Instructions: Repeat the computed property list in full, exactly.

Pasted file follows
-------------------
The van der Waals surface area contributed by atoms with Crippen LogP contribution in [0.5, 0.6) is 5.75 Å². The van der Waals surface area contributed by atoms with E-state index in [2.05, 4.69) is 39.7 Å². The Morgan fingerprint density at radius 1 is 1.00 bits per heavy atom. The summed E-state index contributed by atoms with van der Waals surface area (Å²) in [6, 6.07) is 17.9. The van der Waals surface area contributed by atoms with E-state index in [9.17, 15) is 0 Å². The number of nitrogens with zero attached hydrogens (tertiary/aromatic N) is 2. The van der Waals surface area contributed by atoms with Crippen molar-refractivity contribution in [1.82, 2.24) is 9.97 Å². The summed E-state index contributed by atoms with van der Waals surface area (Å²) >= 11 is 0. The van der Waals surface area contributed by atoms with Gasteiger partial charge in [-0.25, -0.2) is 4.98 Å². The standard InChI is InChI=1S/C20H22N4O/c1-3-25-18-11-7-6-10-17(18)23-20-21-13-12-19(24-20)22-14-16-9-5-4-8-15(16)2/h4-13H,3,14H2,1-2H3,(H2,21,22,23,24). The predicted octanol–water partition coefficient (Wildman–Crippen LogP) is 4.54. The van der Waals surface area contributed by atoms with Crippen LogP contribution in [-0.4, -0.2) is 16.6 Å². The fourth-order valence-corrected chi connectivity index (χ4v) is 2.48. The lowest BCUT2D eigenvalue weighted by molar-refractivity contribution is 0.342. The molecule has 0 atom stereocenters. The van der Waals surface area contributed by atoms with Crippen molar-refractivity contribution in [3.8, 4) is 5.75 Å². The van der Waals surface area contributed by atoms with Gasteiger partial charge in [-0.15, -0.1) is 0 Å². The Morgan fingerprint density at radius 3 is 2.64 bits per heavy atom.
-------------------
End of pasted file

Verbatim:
The van der Waals surface area contributed by atoms with Crippen LogP contribution in [0.5, 0.6) is 5.75 Å². The van der Waals surface area contributed by atoms with E-state index in [2.05, 4.69) is 39.7 Å². The Morgan fingerprint density at radius 1 is 1.00 bits per heavy atom. The summed E-state index contributed by atoms with van der Waals surface area (Å²) in [6, 6.07) is 17.9. The van der Waals surface area contributed by atoms with E-state index in [9.17, 15) is 0 Å². The number of nitrogens with zero attached hydrogens (tertiary/aromatic N) is 2. The van der Waals surface area contributed by atoms with Crippen molar-refractivity contribution in [1.82, 2.24) is 9.97 Å². The summed E-state index contributed by atoms with van der Waals surface area (Å²) >= 11 is 0. The van der Waals surface area contributed by atoms with Gasteiger partial charge in [-0.25, -0.2) is 4.98 Å². The standard InChI is InChI=1S/C20H22N4O/c1-3-25-18-11-7-6-10-17(18)23-20-21-13-12-19(24-20)22-14-16-9-5-4-8-15(16)2/h4-13H,3,14H2,1-2H3,(H2,21,22,23,24). The predicted octanol–water partition coefficient (Wildman–Crippen LogP) is 4.54. The van der Waals surface area contributed by atoms with Crippen LogP contribution in [-0.4, -0.2) is 16.6 Å². The fourth-order valence-corrected chi connectivity index (χ4v) is 2.48. The lowest BCUT2D eigenvalue weighted by molar-refractivity contribution is 0.342. The molecule has 0 atom stereocenters. The van der Waals surface area contributed by atoms with Crippen molar-refractivity contribution in [3.8, 4) is 5.75 Å². The van der Waals surface area contributed by atoms with Gasteiger partial charge in [-0.15, -0.1) is 0 Å². The Morgan fingerprint density at radius 3 is 2.64 bits per heavy atom.